Monday, June 08, 2015


This 13-chapter serial is set on Shadow Island, off the coast of China, the last area of neutrality in the Pacific War theater. Lucky Kamber runs a tavern/gambling joint called the House of Shadows where spies of various persuasions frequently cross paths. Kamber is friendly with Nabura, a Japanese "dragon lady" who is in charge of broadcasting propaganda from Lynn Moore, an Australian Tokyo Rose who sends dispiriting messages to Australian troops. However, Lynn is actually working for the Allies, sending coded messages in her broadcasts to Allied Command. Into this hornet's nest comes Phil Corrigan, aka Secret Agent X-9. His mission: to find out what's behind the secret Japanese project known as "722." We find out right off the bat that it's a chemical formula which, when mixed with distilled water, becomes a cheap fuel that could help the Japanese gain a distinct advantage in the war. But the Japanese don't actually have the formula; they need to get it from an American professor, so they plot to hire an agent to have plastic surgery done so he'll look like the professor, head off to America, and steal the formula. X-9 is onto them, they're onto X-9, and Kamber is stuck having to maintain official neutrality as spies from both sides run rampant.

This spy story with echoes of CASABLANCA in the setting and characters starts out as a fast-paced, entertaining thriller, but once all the plot threads are laid out—around Chapter 4—a creeping repetitive numbness sets in as the filmmakers seem to be simply marking time until they can get enough chapters to ensure a good run at weekend matinees around the country. Part of the problem is that everyone seems to know what everyone else is up to, but they act like they don't.  Also, despite the set-up of interesting characters, few of them get fleshed out in any way that would make us truly like or dislike them. Lloyd Bridges makes a fun and breezy hero as X-9 and Keye Luke (pictured with a gun at right) is fine as his sidekick. Sadly, for the most part, they are the only interesting actors in the whole thing. Nabura, who is in the serial as much if not more than X-9, should be either creepily sinister or campy fun, but Victoria Horne gives a disappointingly monotone performance, with eyes aimed down at the floor almost the entire time. Cy Kendall, usually a welcome presence as a heavy in B-films of the 40s, isn't given much to do as Lucky Kamber, who spends most of the serial playing X-9 and Nabura against each other, hoping for a big payoff for himself no matter which side wins in the end; Jan Riley as Lynn—who somehow gets top billing above Bridges in the title role—is flat-out amateurish.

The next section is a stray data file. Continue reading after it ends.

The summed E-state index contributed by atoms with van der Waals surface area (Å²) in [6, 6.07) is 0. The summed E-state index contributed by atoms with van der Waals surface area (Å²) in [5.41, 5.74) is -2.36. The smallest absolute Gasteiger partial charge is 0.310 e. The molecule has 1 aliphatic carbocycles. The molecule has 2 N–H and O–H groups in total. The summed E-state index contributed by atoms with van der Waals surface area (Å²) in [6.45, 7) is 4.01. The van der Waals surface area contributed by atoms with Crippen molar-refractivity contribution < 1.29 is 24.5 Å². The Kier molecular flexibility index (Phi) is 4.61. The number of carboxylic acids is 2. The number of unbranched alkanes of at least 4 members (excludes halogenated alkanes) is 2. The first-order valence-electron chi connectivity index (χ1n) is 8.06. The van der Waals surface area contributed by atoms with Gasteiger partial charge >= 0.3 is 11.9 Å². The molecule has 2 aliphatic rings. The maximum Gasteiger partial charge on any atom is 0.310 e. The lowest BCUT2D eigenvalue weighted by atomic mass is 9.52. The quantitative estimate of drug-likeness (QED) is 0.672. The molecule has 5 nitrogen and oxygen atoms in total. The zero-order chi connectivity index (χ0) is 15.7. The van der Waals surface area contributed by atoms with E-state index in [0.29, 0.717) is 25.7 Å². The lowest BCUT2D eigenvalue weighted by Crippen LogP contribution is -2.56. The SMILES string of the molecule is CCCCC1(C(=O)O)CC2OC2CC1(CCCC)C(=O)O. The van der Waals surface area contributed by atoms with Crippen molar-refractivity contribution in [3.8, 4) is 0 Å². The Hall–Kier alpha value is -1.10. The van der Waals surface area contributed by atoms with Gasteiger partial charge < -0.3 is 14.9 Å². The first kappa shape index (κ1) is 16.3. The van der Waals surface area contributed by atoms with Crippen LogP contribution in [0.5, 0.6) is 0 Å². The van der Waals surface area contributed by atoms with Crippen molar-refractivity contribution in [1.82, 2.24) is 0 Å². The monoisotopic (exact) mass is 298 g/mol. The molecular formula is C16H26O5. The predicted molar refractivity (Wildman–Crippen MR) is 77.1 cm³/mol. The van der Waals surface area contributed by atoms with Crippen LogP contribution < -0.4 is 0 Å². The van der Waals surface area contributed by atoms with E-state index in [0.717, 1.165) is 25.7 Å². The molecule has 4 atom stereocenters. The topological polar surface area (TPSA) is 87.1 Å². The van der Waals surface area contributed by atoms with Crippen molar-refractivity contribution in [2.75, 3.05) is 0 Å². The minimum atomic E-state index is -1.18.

I enjoyed Nabura's two main henchmen, the German Bach (George Lynn) and the Japanese Takahari (Clarence Lung), both of whom I would steer clear of in a dark alley. There are two characters who appear in every chapter doing the exact same thing: Papa Pierre (Ferdinand Munier) is a landlord who listens in to X-9's conversations, and Solo (Samuel S. Hinds) is an old man who sits at the bar playing tiddlywinks. Both characters do become more interesting by the last couple of chapters—in fact, the last two chapters are quite good, though it's a bit of a slog getting through 3-1/2 hours to that last half-hour. The cliffhangers are generally fun—a truck going off a cliff (a literal cliffhanger), a ship blowing up, a room in which the floor slides back to reveal a pit with swords and knives sticking up. And I like that one of X-9's better tricks from early in the serial is repeated to even better effect at the end. Pictured at top are Horne, Bridges and Kendall. [DVD]

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